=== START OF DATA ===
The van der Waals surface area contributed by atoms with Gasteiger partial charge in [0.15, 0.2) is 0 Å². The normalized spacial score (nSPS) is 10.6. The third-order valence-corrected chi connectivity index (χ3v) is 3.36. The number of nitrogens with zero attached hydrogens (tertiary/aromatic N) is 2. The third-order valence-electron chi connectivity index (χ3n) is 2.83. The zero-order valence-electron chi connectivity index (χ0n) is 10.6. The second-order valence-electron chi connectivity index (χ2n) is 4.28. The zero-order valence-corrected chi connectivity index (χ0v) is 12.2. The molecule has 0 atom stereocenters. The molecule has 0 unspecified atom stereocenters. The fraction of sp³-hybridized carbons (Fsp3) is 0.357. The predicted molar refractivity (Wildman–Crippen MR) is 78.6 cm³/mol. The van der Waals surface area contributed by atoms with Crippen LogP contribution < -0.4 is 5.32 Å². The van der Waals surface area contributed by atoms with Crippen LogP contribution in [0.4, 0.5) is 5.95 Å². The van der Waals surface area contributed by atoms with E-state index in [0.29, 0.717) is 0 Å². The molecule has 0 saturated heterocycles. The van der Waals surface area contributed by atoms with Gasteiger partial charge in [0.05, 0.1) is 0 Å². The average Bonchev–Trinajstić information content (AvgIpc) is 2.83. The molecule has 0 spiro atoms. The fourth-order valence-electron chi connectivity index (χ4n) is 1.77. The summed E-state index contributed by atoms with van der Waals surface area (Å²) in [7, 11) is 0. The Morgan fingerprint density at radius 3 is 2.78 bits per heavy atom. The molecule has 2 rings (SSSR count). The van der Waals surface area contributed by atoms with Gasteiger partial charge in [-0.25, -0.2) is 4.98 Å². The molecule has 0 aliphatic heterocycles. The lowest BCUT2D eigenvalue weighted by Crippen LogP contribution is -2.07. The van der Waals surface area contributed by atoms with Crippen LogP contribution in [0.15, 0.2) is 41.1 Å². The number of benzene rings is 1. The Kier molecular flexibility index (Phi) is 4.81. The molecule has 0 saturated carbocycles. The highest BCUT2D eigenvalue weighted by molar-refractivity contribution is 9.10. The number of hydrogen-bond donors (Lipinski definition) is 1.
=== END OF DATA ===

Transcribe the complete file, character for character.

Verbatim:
The van der Waals surface area contributed by atoms with Gasteiger partial charge in [0.15, 0.2) is 0 Å². The normalized spacial score (nSPS) is 10.6. The third-order valence-corrected chi connectivity index (χ3v) is 3.36. The number of nitrogens with zero attached hydrogens (tertiary/aromatic N) is 2. The third-order valence-electron chi connectivity index (χ3n) is 2.83. The zero-order valence-electron chi connectivity index (χ0n) is 10.6. The second-order valence-electron chi connectivity index (χ2n) is 4.28. The zero-order valence-corrected chi connectivity index (χ0v) is 12.2. The molecule has 0 atom stereocenters. The molecule has 0 unspecified atom stereocenters. The fraction of sp³-hybridized carbons (Fsp3) is 0.357. The predicted molar refractivity (Wildman–Crippen MR) is 78.6 cm³/mol. The van der Waals surface area contributed by atoms with Crippen LogP contribution < -0.4 is 5.32 Å². The van der Waals surface area contributed by atoms with Crippen LogP contribution in [0.4, 0.5) is 5.95 Å². The van der Waals surface area contributed by atoms with E-state index in [0.29, 0.717) is 0 Å². The molecule has 0 saturated heterocycles. The van der Waals surface area contributed by atoms with Gasteiger partial charge in [0.05, 0.1) is 0 Å². The average Bonchev–Trinajstić information content (AvgIpc) is 2.83. The molecule has 0 spiro atoms. The fourth-order valence-electron chi connectivity index (χ4n) is 1.77. The summed E-state index contributed by atoms with van der Waals surface area (Å²) in [7, 11) is 0. The Morgan fingerprint density at radius 3 is 2.78 bits per heavy atom. The molecule has 2 rings (SSSR count). The van der Waals surface area contributed by atoms with Gasteiger partial charge in [-0.25, -0.2) is 4.98 Å². The molecule has 0 aliphatic heterocycles. The lowest BCUT2D eigenvalue weighted by Crippen LogP contribution is -2.07. The van der Waals surface area contributed by atoms with Crippen LogP contribution in [0.15, 0.2) is 41.1 Å². The number of benzene rings is 1. The Kier molecular flexibility index (Phi) is 4.81. The molecule has 0 saturated carbocycles. The highest BCUT2D eigenvalue weighted by molar-refractivity contribution is 9.10. The number of hydrogen-bond donors (Lipinski definition) is 1.